NAIROBI, Kenya — Former U.N. Secretary-General Kofi Annan said Tuesday that Kenya would have a solution to its post-election crisis later this week as the country's dueling political parties retired to an undisclosed location for what are expected to be final talks.
However, few details have emerged from weeks of negotiations led by Annan, and it isn't clear what a political compromise would look like — or whether the two sides are even close to a deal.
Annan said that President Mwai Kibaki and opposition leader Raila Odinga — who charges that Kibaki stole December's massively flawed election — had agreed to share power in a coalition government, and that the talks were focusing on the form such a government would take. He also indicated that new elections could be called.
"(Coalitions) come together to try and work out . . . the divisive issues, to make the constitutional and other changes required, and then eventually organize an election," Annan told a special session of Kenya's parliament.
But the head of Kibaki's negotiating team, Martha Karua, later issued a statement denying that the government had agreed to a transitional government or new elections.
"These inaccuracies have caused us distress and great embarrassment as they have misrepresented our position," Karua said.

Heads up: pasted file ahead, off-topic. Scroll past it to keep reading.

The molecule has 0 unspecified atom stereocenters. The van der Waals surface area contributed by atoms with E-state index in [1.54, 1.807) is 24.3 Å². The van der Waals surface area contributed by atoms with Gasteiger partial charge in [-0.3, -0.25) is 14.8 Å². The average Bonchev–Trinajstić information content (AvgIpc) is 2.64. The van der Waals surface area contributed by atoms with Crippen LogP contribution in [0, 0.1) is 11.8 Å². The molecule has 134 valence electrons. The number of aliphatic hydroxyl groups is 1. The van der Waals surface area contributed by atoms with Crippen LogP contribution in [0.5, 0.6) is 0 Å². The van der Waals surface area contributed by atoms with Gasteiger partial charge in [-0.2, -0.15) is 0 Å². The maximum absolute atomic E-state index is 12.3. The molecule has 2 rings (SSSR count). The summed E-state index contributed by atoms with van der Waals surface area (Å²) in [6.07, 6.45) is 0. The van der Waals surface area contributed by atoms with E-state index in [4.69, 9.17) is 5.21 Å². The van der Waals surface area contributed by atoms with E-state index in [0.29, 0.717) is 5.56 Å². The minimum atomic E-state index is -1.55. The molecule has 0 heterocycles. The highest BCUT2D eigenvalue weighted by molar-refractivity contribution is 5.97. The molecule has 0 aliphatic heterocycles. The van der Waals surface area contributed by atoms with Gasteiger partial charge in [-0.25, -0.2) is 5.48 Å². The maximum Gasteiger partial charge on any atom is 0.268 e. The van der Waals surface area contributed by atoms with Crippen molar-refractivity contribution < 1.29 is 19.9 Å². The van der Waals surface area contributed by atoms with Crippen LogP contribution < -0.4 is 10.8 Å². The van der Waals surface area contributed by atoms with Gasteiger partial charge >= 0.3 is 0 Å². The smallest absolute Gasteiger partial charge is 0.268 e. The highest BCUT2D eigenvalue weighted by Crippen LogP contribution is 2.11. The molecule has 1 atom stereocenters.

After weeks of protests and ethnic clashes that have left more than 1,000 people dead and forced hundreds of thousands from their homes, the glimmer of a compromise buoyed Kenyans' spirits. Local newspapers carried banner headlines with Annan's pledge that a deal would come within 72 hours.
Major obstacles remain, however. Odinga has demanded some executive authority, which Kibaki has said he won't surrender. Officials in Odinga's party have suggested that the parliament create a prime minister post for him, but such a move would require a two-thirds majority in a body that's evenly split between backers of Kibaki and Odinga.
Another sticking point is the composition of the presidential Cabinet, which controls Kenya's powerful finance, security and roads ministries as well as other key positions. Kibaki has filled most of the Cabinet with his cronies, and Odinga's party has demanded as many as half of the top positions.
With Kenya's election commission discredited by the December vote — which was so flawed that Kenyan and international observers agree that a recount would be pointless — it isn't clear how a new election would be administered. Annan said that both parties had agreed to form an independent committee to investigate the problems with the last election.
"We agree that it was important not to sweep matters under the carpet, that we need to understand and know what happened," he said.
Despite the hurdles, Western diplomats praise Annan for winning concessions from both sides. For weeks, Kibaki supporters insisted that the opposition challenge the election results in the courts, which are packed with Kibaki appointees. Odinga had vowed to press his campaign with more mass protests, which have caused widespread destruction and crippled Kenya's economy.
"The fact that (talks) are still going on is some kind of progress," said one diplomat, who requested anonymity because he wasn't authorized to speak publicly.
But the official was skeptical of Kibaki's willingness to implement a deal even if one is struck. After winning his first term in 2002 in a landslide, thanks largely to Odinga's support, Kibaki pledged to share power with his rival. Instead he concentrated more power in the hands of his Kikuyu ethnic group, which has borne the brunt of post-election attacks by rival tribes.